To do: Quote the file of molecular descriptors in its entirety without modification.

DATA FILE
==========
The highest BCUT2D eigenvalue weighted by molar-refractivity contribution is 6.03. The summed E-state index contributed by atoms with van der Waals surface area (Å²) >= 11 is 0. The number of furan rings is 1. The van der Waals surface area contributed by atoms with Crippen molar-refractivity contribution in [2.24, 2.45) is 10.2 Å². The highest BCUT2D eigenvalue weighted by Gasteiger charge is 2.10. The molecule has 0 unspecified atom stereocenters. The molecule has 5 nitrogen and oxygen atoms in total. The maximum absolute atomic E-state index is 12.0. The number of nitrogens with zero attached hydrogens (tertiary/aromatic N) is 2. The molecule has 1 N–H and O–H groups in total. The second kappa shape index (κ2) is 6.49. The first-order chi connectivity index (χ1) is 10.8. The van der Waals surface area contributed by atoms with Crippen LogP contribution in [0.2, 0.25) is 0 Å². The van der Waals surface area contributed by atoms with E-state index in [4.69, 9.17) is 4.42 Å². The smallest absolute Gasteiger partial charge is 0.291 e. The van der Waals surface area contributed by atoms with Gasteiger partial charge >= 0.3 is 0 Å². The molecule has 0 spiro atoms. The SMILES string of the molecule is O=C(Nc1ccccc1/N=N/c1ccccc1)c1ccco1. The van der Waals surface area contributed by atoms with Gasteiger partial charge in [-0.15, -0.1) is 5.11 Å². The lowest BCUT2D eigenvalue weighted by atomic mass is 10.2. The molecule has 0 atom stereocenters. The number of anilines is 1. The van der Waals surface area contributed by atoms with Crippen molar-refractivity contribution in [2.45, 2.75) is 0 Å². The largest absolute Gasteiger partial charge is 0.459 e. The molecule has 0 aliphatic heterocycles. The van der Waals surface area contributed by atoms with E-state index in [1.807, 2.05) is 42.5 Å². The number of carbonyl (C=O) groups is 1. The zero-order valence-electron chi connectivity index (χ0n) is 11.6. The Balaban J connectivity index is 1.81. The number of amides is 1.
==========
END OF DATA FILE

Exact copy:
The highest BCUT2D eigenvalue weighted by molar-refractivity contribution is 6.03. The summed E-state index contributed by atoms with van der Waals surface area (Å²) >= 11 is 0. The number of furan rings is 1. The van der Waals surface area contributed by atoms with Crippen molar-refractivity contribution in [2.24, 2.45) is 10.2 Å². The highest BCUT2D eigenvalue weighted by Gasteiger charge is 2.10. The molecule has 0 unspecified atom stereocenters. The molecule has 5 nitrogen and oxygen atoms in total. The maximum absolute atomic E-state index is 12.0. The number of nitrogens with zero attached hydrogens (tertiary/aromatic N) is 2. The molecule has 1 N–H and O–H groups in total. The second kappa shape index (κ2) is 6.49. The first-order chi connectivity index (χ1) is 10.8. The van der Waals surface area contributed by atoms with Crippen LogP contribution in [0.2, 0.25) is 0 Å². The van der Waals surface area contributed by atoms with E-state index in [4.69, 9.17) is 4.42 Å². The smallest absolute Gasteiger partial charge is 0.291 e. The van der Waals surface area contributed by atoms with Gasteiger partial charge >= 0.3 is 0 Å². The molecule has 0 spiro atoms. The SMILES string of the molecule is O=C(Nc1ccccc1/N=N/c1ccccc1)c1ccco1. The van der Waals surface area contributed by atoms with Gasteiger partial charge in [-0.15, -0.1) is 5.11 Å². The lowest BCUT2D eigenvalue weighted by atomic mass is 10.2. The molecule has 0 atom stereocenters. The number of anilines is 1. The van der Waals surface area contributed by atoms with Crippen molar-refractivity contribution in [2.45, 2.75) is 0 Å². The largest absolute Gasteiger partial charge is 0.459 e. The molecule has 0 aliphatic heterocycles. The van der Waals surface area contributed by atoms with E-state index in [1.807, 2.05) is 42.5 Å². The number of carbonyl (C=O) groups is 1. The zero-order valence-electron chi connectivity index (χ0n) is 11.6. The Balaban J connectivity index is 1.81. The number of amides is 1.